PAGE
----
Society of Fellows members recently gathered for a discussion on the pressing debate over the Common Core Standards Initiative and general education reform in Aspen, Colorado. The following day, the Fellows reconvened to raise questions resulting from the debate on the Common Core, a set of math and English guidelines students must show proficiency in before passing each grade level. “If there’s one arena that should be apolitical, it’s education,” said host Tony Caine, founder of Summit 54, an organization that works to improve access to educational opportunities in Colorado.
Three experts joined the reception to share their experiences from the front lines of education about progress in reform and the implementation of these standards: Nancy Pelz-Paget and Ross Weiner, of the Institute’s Education and Society Program, and Paul Pastorek, an education policy expert and former state superintendent of education of Louisiana.
“[Most educators] really don’t know how to educate kids to be college and career ready,” said Pastorek, who believes Common Core is part of the solution. Pastorek described the Common Core as the skills students must have to be able to succeed in college or in any career field they choose. He added that while most education levels could lead to a steady job 50 years ago, today’s job market requires this generation to be even more qualified.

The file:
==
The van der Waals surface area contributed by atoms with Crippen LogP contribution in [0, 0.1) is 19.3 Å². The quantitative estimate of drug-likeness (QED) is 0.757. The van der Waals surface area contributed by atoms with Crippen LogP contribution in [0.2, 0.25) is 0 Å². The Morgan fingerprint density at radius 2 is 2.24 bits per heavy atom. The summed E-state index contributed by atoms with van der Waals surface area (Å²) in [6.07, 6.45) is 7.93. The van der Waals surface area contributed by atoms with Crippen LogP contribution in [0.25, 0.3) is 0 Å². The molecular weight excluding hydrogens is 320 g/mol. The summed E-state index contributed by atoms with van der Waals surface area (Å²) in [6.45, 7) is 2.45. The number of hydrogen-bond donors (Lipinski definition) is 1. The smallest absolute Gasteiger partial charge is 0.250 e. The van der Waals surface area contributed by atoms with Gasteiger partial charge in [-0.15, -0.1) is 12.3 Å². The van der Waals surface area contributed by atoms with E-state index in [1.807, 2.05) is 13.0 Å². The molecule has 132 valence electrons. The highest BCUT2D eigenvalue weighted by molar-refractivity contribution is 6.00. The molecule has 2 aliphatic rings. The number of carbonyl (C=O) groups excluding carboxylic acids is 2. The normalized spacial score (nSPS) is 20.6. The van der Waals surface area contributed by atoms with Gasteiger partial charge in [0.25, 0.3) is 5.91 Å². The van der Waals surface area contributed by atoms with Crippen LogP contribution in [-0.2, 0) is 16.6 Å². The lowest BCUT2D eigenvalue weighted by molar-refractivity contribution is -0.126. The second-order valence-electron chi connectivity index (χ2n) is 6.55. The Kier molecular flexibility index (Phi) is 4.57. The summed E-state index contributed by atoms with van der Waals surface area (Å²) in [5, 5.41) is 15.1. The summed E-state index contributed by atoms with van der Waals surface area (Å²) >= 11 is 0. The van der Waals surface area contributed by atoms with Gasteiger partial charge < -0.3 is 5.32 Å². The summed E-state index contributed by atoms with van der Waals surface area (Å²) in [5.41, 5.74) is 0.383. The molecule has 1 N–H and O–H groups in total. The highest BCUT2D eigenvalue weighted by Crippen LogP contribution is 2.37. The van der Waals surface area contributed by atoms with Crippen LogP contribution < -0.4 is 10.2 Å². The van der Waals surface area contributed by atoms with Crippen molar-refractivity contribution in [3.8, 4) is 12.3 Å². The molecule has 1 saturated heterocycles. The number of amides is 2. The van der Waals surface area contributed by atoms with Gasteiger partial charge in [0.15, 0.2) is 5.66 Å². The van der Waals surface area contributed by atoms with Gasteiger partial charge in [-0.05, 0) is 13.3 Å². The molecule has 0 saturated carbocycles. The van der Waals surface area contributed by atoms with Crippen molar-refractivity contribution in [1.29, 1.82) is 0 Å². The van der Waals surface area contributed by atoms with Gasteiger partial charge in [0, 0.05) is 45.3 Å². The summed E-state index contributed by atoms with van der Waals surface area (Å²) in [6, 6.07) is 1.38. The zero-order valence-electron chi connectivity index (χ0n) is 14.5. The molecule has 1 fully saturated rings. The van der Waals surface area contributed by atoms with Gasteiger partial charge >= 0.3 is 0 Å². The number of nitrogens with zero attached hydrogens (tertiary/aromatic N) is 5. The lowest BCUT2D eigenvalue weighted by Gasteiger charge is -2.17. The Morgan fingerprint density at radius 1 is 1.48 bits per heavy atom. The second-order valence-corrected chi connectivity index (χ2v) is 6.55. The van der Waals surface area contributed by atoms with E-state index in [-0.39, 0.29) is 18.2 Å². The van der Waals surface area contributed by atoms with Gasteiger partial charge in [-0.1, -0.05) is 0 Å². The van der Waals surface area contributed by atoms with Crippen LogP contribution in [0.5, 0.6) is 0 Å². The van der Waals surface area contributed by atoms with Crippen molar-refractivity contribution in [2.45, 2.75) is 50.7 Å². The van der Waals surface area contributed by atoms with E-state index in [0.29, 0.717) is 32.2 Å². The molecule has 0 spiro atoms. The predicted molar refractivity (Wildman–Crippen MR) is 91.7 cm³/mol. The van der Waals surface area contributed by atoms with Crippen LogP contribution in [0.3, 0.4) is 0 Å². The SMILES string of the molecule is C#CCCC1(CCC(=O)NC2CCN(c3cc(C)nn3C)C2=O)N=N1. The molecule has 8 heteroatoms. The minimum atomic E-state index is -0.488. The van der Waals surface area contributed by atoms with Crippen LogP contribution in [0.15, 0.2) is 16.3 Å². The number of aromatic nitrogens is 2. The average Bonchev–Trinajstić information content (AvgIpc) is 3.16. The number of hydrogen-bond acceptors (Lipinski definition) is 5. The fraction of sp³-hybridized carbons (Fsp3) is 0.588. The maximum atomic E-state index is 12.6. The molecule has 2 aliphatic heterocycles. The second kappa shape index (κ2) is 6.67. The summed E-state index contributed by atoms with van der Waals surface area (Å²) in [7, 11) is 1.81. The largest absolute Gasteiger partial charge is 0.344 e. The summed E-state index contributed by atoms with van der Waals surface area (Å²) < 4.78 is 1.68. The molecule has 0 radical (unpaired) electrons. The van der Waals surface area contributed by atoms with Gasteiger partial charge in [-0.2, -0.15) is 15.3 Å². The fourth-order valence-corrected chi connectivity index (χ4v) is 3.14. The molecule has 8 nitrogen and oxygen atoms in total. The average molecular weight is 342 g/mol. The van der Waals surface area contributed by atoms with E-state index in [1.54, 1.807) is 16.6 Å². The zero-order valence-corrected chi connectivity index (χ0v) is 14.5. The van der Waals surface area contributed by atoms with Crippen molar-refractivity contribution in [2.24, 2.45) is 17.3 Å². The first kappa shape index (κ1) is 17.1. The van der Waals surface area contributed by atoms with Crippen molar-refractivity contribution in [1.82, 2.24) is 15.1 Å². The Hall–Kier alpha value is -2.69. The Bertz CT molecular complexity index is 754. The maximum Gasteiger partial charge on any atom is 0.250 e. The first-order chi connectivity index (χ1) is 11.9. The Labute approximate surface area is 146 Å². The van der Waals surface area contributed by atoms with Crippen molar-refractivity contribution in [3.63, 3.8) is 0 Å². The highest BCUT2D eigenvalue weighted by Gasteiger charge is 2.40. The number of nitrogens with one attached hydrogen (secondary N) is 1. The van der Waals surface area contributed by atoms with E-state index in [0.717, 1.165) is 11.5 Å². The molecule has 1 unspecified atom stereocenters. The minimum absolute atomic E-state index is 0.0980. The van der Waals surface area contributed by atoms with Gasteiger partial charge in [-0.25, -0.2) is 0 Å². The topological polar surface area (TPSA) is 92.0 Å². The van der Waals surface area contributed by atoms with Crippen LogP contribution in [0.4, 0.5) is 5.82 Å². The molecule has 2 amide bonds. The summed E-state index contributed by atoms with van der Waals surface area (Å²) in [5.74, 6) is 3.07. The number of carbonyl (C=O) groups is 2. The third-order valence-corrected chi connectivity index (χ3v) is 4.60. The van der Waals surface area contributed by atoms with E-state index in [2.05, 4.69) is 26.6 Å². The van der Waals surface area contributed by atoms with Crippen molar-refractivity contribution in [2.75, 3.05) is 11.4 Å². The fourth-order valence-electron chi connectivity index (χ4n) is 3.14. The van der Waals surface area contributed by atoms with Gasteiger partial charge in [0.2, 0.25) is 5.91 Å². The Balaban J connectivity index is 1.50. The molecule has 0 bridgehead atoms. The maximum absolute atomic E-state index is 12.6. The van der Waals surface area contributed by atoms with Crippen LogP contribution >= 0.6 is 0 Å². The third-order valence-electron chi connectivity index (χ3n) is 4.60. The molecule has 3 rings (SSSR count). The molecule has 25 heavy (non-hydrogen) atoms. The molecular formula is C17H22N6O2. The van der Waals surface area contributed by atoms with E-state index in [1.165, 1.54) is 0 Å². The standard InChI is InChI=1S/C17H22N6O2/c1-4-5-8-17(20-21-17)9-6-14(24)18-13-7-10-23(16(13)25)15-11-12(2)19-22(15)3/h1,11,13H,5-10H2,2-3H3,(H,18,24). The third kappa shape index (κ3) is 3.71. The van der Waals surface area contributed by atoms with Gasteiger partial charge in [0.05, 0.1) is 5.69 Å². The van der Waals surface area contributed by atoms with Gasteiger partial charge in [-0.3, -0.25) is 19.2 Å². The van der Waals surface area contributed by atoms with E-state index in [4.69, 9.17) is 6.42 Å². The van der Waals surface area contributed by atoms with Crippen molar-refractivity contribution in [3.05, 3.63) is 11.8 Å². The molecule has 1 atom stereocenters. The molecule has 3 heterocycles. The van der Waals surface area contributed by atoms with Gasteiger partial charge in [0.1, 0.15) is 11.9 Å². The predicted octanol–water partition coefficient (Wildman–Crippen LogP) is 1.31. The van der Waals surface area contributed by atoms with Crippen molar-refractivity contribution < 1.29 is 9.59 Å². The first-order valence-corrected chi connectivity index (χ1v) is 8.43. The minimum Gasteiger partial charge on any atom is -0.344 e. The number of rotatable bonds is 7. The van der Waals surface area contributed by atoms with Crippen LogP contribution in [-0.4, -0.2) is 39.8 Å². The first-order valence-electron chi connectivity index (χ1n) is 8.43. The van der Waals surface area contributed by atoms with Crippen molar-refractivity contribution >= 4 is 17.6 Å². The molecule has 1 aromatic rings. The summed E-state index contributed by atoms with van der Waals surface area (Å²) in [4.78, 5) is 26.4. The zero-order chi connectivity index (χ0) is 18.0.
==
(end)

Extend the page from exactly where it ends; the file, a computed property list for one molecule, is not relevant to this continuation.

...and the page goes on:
Both Pastorek and Pelz-Paget agreed that engagement is key to the success of any educational program.
“It’s experiences that cause [students] to be educated,” said Pastorek, who believes that everyone, from school principals to individual teachers, is responsible for ensuring there is an innovative and dynamic learning environment for all students.
Experimental programs to address students who have unique learning profiles have already begun in schools. Some aim to create personalized learning tracks where students follow along to an online lesson at night and then come to class the next day to share what they learned. “We want to turn teachers from presenters into coaches,” said Pastorek. He emphasized the need to diminish institutional bureaucracy and push for better school governance, while helping teachers to continue learning through collaborative forms of professional development.
Pelz-Paget noted that while there are many schools currently working to create the best experience for their students and teachers, there is still work to do to turn these “islands of excellence” into the universal norm.
So far about 43 states and other territories have committed to the Common Core, making up the vast majority of the 14,500 school districts in the country. But the battle is far from over.
“We don’t have clear benchmarks for implementation of Common Core,” said Weiner, and educators are voicing their anxiety about these implementation details. With the plan for Common Core testing to begin in schools in the spring of 2015, the moderators listed a number of impending hurdles — from political to logistical — over the next year.
Regardless, once the test results are released, Pastorek said he’s hopeful they will provide a more accurate and thorough way to evaluate the effectiveness of schools across the country. He explained that even if educators are nervous about these transitions, we still have to push forward. “Kids can’t wait for adults to get their act together,” said Pastorek.